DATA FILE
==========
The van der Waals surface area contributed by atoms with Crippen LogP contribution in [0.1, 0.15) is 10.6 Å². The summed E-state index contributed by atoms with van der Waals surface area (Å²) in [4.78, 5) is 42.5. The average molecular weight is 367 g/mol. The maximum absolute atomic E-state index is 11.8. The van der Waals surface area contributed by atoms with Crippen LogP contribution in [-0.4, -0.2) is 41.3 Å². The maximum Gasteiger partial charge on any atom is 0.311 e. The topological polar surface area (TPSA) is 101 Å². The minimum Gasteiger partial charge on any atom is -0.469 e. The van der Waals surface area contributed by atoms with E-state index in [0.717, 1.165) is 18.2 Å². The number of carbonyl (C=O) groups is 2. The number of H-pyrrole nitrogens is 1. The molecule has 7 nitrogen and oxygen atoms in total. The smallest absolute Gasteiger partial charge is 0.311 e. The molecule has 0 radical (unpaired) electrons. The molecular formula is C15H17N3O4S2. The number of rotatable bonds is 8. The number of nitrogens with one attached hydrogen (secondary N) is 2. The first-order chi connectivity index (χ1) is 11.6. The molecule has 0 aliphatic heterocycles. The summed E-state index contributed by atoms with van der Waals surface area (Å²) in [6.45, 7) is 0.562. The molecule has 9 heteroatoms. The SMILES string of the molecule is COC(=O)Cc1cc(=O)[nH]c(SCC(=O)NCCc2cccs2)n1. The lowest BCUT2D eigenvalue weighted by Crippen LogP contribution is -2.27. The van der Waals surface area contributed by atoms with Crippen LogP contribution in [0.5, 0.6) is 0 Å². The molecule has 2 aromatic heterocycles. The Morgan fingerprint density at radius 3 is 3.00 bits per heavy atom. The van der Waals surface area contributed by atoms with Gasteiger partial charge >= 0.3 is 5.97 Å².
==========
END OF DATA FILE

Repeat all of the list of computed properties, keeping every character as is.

The van der Waals surface area contributed by atoms with Crippen LogP contribution in [0.1, 0.15) is 10.6 Å². The summed E-state index contributed by atoms with van der Waals surface area (Å²) in [4.78, 5) is 42.5. The average molecular weight is 367 g/mol. The maximum absolute atomic E-state index is 11.8. The van der Waals surface area contributed by atoms with Crippen LogP contribution in [-0.4, -0.2) is 41.3 Å². The maximum Gasteiger partial charge on any atom is 0.311 e. The topological polar surface area (TPSA) is 101 Å². The minimum Gasteiger partial charge on any atom is -0.469 e. The van der Waals surface area contributed by atoms with E-state index in [0.717, 1.165) is 18.2 Å². The number of carbonyl (C=O) groups is 2. The number of H-pyrrole nitrogens is 1. The molecule has 7 nitrogen and oxygen atoms in total. The smallest absolute Gasteiger partial charge is 0.311 e. The molecule has 0 radical (unpaired) electrons. The molecular formula is C15H17N3O4S2. The number of rotatable bonds is 8. The number of nitrogens with one attached hydrogen (secondary N) is 2. The first-order chi connectivity index (χ1) is 11.6. The molecule has 0 aliphatic heterocycles. The summed E-state index contributed by atoms with van der Waals surface area (Å²) in [6.45, 7) is 0.562. The molecule has 9 heteroatoms. The SMILES string of the molecule is COC(=O)Cc1cc(=O)[nH]c(SCC(=O)NCCc2cccs2)n1. The lowest BCUT2D eigenvalue weighted by Crippen LogP contribution is -2.27. The van der Waals surface area contributed by atoms with Crippen LogP contribution in [0.5, 0.6) is 0 Å². The molecule has 2 aromatic heterocycles. The Morgan fingerprint density at radius 3 is 3.00 bits per heavy atom. The van der Waals surface area contributed by atoms with Gasteiger partial charge >= 0.3 is 5.97 Å².